An example is Descartes. Heilbron agreed with Sontag on the day the two met me at the Doe Library circulation desk, that I was hard to teach mainly because it had taken me three years to agree with him, what made Descartes the first modern philosopher. All the textbooks, and Heilbron himself, had said this was so because Descartes had been the first to construct a comprehensive, credible (that is, supposedly scientific) non-Aristotelian world view, but I had written a paper for Heilbron’s seminar which addressed just that question and came to the unsatisfactory conclusion that Descartes was modern because he wrote in French for a nonspecialist audience. And even after admitting that my conclusion was unsatisfactory as opposed to the traditional view I had not admitted that the traditional view was correct. A couple of years’ reading other books had persuaded me I had been wrong, and I admitted to Heilbron the correctness of the traditional view as soon as I realized it, which happened to be after I had listened to a lecture of his to a group of undergraduates, but he was upset because that was just what he had been telling me all along.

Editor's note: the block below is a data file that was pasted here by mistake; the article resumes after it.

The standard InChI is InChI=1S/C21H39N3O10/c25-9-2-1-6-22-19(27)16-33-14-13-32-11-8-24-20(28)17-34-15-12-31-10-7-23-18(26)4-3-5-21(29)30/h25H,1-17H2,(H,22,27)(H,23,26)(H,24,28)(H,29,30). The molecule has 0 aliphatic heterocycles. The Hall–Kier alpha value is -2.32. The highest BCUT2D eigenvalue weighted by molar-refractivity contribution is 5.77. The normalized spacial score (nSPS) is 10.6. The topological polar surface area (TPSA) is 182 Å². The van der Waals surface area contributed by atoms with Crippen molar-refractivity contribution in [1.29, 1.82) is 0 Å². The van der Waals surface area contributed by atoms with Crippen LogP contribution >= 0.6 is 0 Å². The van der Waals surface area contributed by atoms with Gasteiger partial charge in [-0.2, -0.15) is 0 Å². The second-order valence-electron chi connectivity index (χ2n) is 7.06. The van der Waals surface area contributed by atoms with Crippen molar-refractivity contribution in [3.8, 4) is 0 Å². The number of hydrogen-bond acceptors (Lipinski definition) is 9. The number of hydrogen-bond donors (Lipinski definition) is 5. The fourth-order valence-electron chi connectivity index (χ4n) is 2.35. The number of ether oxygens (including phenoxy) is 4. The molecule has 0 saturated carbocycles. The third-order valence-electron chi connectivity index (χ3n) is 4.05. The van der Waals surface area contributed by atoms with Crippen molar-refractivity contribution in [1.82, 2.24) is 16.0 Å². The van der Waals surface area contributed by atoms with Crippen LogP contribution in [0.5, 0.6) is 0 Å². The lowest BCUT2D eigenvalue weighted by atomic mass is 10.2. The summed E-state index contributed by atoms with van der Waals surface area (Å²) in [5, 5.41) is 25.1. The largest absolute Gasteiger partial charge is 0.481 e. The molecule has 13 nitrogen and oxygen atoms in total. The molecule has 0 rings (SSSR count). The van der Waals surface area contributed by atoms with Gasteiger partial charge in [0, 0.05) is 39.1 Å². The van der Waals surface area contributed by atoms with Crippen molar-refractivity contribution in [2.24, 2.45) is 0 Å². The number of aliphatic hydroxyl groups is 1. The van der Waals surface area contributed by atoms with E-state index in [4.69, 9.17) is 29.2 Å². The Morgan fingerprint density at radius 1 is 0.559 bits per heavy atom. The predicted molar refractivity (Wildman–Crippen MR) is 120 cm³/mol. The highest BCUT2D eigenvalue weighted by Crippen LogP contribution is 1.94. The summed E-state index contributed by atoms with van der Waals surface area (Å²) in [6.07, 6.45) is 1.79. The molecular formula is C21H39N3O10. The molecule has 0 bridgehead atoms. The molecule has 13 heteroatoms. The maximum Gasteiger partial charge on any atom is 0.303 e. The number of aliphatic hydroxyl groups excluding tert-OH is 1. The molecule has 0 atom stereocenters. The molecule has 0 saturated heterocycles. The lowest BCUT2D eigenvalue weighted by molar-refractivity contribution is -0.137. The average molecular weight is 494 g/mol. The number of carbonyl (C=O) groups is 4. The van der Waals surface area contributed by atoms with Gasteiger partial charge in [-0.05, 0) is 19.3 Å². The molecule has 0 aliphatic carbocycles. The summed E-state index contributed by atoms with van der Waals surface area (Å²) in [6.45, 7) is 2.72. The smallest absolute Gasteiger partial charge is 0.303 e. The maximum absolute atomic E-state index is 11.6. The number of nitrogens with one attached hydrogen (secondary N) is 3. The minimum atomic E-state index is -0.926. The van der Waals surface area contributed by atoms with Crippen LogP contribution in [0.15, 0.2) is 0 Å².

In other words, — as you all know — I will take the view opposite to what I am told. This quality I find characteristic of Mister Marx as well . . . . end of second digression.
So as I was saying before I went off chasing yet another so to speak red herring, Ouspensky and Castaneda both are staring at the destruction of their civilizations as they take down the words of wisdom of their respective gurus, both of whom spew large quantities of bullshit in the course of delivering their surprisingly similar teachings.